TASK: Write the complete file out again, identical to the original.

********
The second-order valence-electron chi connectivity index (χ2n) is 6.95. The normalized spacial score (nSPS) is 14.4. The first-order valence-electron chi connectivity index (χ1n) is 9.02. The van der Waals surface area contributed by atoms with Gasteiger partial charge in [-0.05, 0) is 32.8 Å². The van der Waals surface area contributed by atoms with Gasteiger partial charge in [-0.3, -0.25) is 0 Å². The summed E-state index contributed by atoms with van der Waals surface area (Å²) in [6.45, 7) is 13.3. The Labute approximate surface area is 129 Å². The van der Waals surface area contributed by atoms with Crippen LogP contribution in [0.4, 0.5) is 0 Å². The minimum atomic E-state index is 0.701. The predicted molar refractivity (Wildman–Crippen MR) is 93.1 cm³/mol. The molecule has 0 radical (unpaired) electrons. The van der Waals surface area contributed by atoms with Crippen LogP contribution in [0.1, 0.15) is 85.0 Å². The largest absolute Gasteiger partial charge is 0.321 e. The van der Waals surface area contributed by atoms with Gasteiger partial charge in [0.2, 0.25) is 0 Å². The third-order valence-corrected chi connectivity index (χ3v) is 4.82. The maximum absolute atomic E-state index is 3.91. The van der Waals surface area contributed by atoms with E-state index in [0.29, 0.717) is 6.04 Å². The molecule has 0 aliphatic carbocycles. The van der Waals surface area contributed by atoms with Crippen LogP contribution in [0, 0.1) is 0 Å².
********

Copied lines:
The second-order valence-electron chi connectivity index (χ2n) is 6.95. The normalized spacial score (nSPS) is 14.4. The first-order valence-electron chi connectivity index (χ1n) is 9.02. The van der Waals surface area contributed by atoms with Gasteiger partial charge in [-0.05, 0) is 32.8 Å². The van der Waals surface area contributed by atoms with Gasteiger partial charge in [-0.3, -0.25) is 0 Å². The summed E-state index contributed by atoms with van der Waals surface area (Å²) in [6.45, 7) is 13.3. The Labute approximate surface area is 129 Å². The van der Waals surface area contributed by atoms with Crippen LogP contribution in [0.4, 0.5) is 0 Å². The minimum atomic E-state index is 0.701. The predicted molar refractivity (Wildman–Crippen MR) is 93.1 cm³/mol. The molecule has 0 radical (unpaired) electrons. The van der Waals surface area contributed by atoms with Crippen LogP contribution in [0.1, 0.15) is 85.0 Å². The largest absolute Gasteiger partial charge is 0.321 e. The van der Waals surface area contributed by atoms with Gasteiger partial charge in [0.2, 0.25) is 0 Å². The third-order valence-corrected chi connectivity index (χ3v) is 4.82. The maximum absolute atomic E-state index is 3.91. The van der Waals surface area contributed by atoms with E-state index in [0.29, 0.717) is 6.04 Å². The molecule has 0 aliphatic carbocycles. The van der Waals surface area contributed by atoms with Crippen LogP contribution in [0, 0.1) is 0 Å².